Facebook's independent Oversight Board announced Tuesday it would start accepting requests to remove "harmful content" that users believe has been wrongly allowed to remain on the leading social network.
The move has the potential to vastly expand the work of the so-called "supreme court" of Facebook, which up to now had been tasked with reviewing instances of whether content was improperly taken down from Facebook or Instagram.
The Oversight Board, set up by Facebook to deal with contentious questions of content moderation, began operating last year and issued its first rulings in January. The decisions, which can overrule Facebook management, are binding.
"Enabling users to appeal content they want to see removed from Facebook is a significant expansion of the Oversight Board's capabilities," said Thomas Hughes, director of the body's administration.
"The board was created to ensure that fewer decisions about highly significant content issues be taken by Facebook alone, and that better decisions can be delivered through an independent and transparent process that works to safeguard human rights and freedom of expression. Today's announcement is another step towards realizing this."
The announcement comes with Facebook and other social platforms facing intense pressure to act on misinformation and abusive content, ranging from election-related hoaxes to unproven Covid-19 treatments.
Users who feel that harmful posts, photos, videos, comments and shares remain online will be able to appeal to the panel to have them removed.
As part of the new process, the panel will establish procedures including privacy protections for users seeking takedown requests.
"We expect everyone on Facebook and Instagram to be able to appeal content left up over the coming weeks," said Guy Rosen, head of integrity at Facebook.
"We're glad the Oversight Board is expanding their scope and impact, and look forward to their future decisions and recommendations."
- Editorial board? -
Emily Bell, director of the Columbia University Tow Center for Digital Journalism, said the change means "a very big escalation of the remit of the Oversight Board," and could move Facebook closer to transformation into a media company.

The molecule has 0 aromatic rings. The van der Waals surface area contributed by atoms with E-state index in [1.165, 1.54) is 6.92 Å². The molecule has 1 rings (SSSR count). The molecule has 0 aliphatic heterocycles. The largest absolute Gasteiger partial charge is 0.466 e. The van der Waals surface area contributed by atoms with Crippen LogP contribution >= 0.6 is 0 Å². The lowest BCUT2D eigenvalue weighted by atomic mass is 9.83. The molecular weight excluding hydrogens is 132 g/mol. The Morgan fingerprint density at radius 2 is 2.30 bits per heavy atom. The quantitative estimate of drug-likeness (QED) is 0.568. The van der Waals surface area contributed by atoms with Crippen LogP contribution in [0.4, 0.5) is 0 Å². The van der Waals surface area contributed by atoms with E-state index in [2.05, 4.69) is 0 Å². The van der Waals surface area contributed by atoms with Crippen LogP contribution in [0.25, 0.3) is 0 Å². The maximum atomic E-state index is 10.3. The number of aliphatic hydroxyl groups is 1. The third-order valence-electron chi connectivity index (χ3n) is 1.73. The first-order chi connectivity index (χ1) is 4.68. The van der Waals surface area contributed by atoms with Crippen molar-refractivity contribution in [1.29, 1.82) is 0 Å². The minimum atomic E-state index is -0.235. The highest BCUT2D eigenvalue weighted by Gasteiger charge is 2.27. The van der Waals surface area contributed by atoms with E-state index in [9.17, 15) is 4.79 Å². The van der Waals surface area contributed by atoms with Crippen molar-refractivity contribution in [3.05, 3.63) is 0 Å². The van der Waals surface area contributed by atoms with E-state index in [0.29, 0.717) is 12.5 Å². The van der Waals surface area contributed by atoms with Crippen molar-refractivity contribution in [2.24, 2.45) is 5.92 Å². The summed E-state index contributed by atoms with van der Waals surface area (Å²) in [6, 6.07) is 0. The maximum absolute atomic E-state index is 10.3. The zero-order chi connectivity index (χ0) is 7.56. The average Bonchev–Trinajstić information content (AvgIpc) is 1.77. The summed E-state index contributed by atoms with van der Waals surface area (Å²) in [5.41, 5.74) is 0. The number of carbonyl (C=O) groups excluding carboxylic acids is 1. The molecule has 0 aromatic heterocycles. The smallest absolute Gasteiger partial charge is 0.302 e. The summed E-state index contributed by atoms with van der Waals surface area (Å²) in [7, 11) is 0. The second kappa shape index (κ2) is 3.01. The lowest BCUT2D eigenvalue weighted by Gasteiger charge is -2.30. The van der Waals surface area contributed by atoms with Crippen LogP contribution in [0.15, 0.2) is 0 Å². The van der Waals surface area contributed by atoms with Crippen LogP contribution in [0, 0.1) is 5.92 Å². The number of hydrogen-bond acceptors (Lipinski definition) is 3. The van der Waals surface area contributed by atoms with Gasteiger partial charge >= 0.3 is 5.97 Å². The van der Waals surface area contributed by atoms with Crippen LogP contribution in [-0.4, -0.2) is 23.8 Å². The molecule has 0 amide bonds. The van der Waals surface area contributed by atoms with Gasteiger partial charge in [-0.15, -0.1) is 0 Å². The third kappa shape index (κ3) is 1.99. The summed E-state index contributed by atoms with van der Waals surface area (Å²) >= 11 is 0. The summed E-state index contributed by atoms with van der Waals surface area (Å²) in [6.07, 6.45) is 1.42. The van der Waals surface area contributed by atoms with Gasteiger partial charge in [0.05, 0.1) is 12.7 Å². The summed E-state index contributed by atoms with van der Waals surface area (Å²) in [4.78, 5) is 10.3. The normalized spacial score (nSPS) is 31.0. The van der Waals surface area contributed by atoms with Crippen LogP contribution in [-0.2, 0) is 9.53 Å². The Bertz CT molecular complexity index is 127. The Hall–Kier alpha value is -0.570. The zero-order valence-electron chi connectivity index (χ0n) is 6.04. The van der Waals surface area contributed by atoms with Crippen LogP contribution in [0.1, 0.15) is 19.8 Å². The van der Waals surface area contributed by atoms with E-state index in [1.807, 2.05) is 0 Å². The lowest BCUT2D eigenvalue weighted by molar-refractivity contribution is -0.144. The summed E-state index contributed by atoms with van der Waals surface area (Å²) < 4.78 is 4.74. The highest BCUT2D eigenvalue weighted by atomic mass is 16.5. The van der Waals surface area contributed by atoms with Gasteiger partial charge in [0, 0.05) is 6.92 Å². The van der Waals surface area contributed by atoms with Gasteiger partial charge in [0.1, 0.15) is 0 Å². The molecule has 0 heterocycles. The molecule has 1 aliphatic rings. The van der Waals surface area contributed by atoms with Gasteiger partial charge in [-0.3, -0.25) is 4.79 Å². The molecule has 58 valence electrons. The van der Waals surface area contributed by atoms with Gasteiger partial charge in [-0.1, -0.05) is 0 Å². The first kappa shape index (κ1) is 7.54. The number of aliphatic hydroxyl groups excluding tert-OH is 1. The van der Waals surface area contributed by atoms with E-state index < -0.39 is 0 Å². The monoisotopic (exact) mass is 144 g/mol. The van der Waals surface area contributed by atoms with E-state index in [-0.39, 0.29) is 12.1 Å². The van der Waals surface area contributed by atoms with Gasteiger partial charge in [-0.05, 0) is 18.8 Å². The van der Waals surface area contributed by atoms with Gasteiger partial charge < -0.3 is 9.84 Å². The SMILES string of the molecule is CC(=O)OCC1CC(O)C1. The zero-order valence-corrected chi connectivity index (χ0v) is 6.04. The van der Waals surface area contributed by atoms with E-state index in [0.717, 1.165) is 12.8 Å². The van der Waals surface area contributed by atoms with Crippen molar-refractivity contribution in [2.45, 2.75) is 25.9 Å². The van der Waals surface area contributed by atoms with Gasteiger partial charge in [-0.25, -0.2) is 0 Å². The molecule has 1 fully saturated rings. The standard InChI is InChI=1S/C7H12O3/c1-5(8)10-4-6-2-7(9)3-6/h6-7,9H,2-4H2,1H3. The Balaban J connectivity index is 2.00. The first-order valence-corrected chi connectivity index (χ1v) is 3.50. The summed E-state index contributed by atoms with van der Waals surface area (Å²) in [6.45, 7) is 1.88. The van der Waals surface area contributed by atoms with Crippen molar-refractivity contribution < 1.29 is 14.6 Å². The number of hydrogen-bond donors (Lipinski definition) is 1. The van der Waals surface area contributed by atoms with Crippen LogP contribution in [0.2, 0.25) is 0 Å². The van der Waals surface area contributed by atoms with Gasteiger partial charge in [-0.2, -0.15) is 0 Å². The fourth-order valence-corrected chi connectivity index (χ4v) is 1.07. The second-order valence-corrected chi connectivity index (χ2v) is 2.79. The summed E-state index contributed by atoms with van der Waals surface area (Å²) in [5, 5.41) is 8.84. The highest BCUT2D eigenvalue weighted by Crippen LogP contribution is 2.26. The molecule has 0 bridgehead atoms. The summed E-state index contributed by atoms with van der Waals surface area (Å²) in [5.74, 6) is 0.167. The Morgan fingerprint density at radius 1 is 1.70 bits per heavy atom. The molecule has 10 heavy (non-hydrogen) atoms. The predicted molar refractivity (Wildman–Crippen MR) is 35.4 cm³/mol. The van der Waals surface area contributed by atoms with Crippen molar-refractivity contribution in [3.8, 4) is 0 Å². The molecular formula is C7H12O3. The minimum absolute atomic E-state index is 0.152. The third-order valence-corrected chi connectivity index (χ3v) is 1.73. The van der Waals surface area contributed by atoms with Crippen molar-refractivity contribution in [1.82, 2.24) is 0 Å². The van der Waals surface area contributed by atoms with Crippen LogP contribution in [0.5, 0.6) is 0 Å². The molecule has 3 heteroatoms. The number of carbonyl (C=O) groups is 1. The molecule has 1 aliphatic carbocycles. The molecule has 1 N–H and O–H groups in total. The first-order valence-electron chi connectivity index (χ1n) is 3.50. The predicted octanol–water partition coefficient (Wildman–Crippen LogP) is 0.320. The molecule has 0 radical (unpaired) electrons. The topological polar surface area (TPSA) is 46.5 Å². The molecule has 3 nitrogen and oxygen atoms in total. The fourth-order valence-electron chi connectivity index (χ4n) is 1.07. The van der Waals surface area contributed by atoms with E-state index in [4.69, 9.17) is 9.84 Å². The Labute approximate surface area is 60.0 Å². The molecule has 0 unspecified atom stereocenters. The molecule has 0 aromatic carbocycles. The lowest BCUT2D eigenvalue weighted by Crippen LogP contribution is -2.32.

"This is what a news-driven media company does, and this is what Facebook is. (Facebook CEO Mark) Zuckerberg cannot do this himself, nor can his board of directors and senior executives," Bell said on Twitter.
"So the Oversight Board becomes in fact a default editorial board."
Jo Lukito, a professor with the University of Texas Center for Media Engagement, said it remained unclear if Facebook will be overwhelmed by a deluge of takedown requests.
"Facebook's Oversight Board lacks infrastructure to handle what will likely be a large influx of cases," Lukito said.
"Given Facebook's lack of transparency and consistency when dealing with various misinformation cases, it is unclear whether this expansion of the Oversight Board's purview would actually ensure misinformation is systematically removed from the social media platform."
An activist group which calls itself "The Real Facebook Oversight Board" said the new effort falls short.
"By empowering their Oversight Board to do their job for them, Facebook is washing its hands of the toughest decisions the company itself should be making," the group said in a statement.
Members of Facebook's Oversight Board come from various countries and include jurists, human rights activists, journalists, a Nobel Peace laureate and a former Danish prime minister.
The panel is reviewing tens of thousands of cases, including Facebook's decision banning former US president Donald Trump.
In one ruling issued Tuesday, the panel upheld Facebook's decision to remove a video posted by someone in the Netherlands showing a young child meeting adults with their faces painted black, dressed to portray "Zwarte Piet," or Black Pete, a folklore personality known in the region as a companion of Saint Nicholas.
"The Oversight Board upheld Facebook's decision after a majority found sufficient evidence of harm to justify the removal," the board said, noting that the images are linked to "racist stereotypes."